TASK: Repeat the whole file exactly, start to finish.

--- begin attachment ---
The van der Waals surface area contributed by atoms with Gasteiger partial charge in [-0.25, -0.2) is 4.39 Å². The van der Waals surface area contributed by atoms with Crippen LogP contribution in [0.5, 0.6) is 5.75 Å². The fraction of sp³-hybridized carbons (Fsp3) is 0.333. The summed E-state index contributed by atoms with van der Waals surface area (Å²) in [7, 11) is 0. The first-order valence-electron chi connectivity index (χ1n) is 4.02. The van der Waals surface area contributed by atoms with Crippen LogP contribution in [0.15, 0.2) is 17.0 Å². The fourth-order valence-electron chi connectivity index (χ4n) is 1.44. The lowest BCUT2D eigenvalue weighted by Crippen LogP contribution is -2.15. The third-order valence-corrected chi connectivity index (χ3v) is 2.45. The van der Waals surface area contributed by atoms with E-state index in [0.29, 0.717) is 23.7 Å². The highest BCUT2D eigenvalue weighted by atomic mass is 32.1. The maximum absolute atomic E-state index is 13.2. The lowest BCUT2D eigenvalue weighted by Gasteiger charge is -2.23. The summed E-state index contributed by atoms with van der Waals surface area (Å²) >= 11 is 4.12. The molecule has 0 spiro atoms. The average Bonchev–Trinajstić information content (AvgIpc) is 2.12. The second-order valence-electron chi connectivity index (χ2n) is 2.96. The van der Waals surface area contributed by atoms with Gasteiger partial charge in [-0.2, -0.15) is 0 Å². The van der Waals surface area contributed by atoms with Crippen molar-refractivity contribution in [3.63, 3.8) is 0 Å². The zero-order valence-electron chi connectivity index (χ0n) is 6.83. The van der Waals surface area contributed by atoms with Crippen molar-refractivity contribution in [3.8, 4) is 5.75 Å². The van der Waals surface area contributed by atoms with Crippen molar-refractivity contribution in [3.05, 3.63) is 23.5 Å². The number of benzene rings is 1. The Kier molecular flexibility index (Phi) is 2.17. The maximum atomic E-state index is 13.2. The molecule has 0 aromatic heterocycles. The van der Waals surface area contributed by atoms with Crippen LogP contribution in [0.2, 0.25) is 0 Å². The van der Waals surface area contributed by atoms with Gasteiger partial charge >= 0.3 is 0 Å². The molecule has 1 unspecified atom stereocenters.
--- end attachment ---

The van der Waals surface area contributed by atoms with Gasteiger partial charge in [-0.25, -0.2) is 4.39 Å². The van der Waals surface area contributed by atoms with Crippen LogP contribution in [0.5, 0.6) is 5.75 Å². The fraction of sp³-hybridized carbons (Fsp3) is 0.333. The summed E-state index contributed by atoms with van der Waals surface area (Å²) in [7, 11) is 0. The first-order valence-electron chi connectivity index (χ1n) is 4.02. The van der Waals surface area contributed by atoms with Crippen LogP contribution in [0.15, 0.2) is 17.0 Å². The fourth-order valence-electron chi connectivity index (χ4n) is 1.44. The lowest BCUT2D eigenvalue weighted by Crippen LogP contribution is -2.15. The third-order valence-corrected chi connectivity index (χ3v) is 2.45. The van der Waals surface area contributed by atoms with E-state index in [0.29, 0.717) is 23.7 Å². The highest BCUT2D eigenvalue weighted by atomic mass is 32.1. The maximum absolute atomic E-state index is 13.2. The lowest BCUT2D eigenvalue weighted by Gasteiger charge is -2.23. The summed E-state index contributed by atoms with van der Waals surface area (Å²) >= 11 is 4.12. The molecule has 0 spiro atoms. The average Bonchev–Trinajstić information content (AvgIpc) is 2.12. The second-order valence-electron chi connectivity index (χ2n) is 2.96. The van der Waals surface area contributed by atoms with Gasteiger partial charge in [-0.2, -0.15) is 0 Å². The van der Waals surface area contributed by atoms with Crippen molar-refractivity contribution in [3.63, 3.8) is 0 Å². The zero-order valence-electron chi connectivity index (χ0n) is 6.83. The van der Waals surface area contributed by atoms with Crippen molar-refractivity contribution in [3.8, 4) is 5.75 Å². The van der Waals surface area contributed by atoms with Crippen molar-refractivity contribution in [3.05, 3.63) is 23.5 Å². The number of benzene rings is 1. The Kier molecular flexibility index (Phi) is 2.17. The maximum atomic E-state index is 13.2. The molecule has 0 aromatic heterocycles. The van der Waals surface area contributed by atoms with Crippen LogP contribution in [0.2, 0.25) is 0 Å². The van der Waals surface area contributed by atoms with Gasteiger partial charge >= 0.3 is 0 Å². The molecule has 1 unspecified atom stereocenters.